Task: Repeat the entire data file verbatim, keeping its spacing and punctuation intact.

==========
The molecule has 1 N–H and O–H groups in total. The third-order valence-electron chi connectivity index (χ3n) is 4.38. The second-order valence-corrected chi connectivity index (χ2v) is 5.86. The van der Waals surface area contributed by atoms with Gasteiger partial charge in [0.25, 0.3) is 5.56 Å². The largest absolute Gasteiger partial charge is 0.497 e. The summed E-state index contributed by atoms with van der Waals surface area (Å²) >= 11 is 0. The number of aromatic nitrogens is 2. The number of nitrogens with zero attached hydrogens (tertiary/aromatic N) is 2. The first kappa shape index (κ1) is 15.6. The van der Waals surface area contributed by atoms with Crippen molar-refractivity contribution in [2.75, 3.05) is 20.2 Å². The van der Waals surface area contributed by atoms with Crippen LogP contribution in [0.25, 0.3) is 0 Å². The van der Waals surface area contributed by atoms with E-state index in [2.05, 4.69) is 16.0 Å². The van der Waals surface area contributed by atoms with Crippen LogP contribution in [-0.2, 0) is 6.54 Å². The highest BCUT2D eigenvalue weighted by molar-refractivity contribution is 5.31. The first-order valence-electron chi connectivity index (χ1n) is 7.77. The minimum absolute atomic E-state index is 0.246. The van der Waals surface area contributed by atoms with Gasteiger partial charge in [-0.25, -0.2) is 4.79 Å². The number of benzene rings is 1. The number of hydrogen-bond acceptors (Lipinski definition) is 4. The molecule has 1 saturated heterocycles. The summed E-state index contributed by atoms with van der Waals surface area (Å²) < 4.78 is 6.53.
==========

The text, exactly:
The molecule has 1 N–H and O–H groups in total. The third-order valence-electron chi connectivity index (χ3n) is 4.38. The second-order valence-corrected chi connectivity index (χ2v) is 5.86. The van der Waals surface area contributed by atoms with Gasteiger partial charge in [0.25, 0.3) is 5.56 Å². The largest absolute Gasteiger partial charge is 0.497 e. The summed E-state index contributed by atoms with van der Waals surface area (Å²) >= 11 is 0. The number of aromatic nitrogens is 2. The number of nitrogens with zero attached hydrogens (tertiary/aromatic N) is 2. The first kappa shape index (κ1) is 15.6. The van der Waals surface area contributed by atoms with Crippen molar-refractivity contribution in [2.75, 3.05) is 20.2 Å². The van der Waals surface area contributed by atoms with Crippen LogP contribution in [0.25, 0.3) is 0 Å². The van der Waals surface area contributed by atoms with E-state index in [2.05, 4.69) is 16.0 Å². The van der Waals surface area contributed by atoms with Crippen LogP contribution in [-0.2, 0) is 6.54 Å². The highest BCUT2D eigenvalue weighted by molar-refractivity contribution is 5.31. The first-order valence-electron chi connectivity index (χ1n) is 7.77. The minimum absolute atomic E-state index is 0.246. The van der Waals surface area contributed by atoms with Gasteiger partial charge in [-0.25, -0.2) is 4.79 Å². The number of benzene rings is 1. The number of hydrogen-bond acceptors (Lipinski definition) is 4. The molecule has 1 saturated heterocycles. The summed E-state index contributed by atoms with van der Waals surface area (Å²) < 4.78 is 6.53.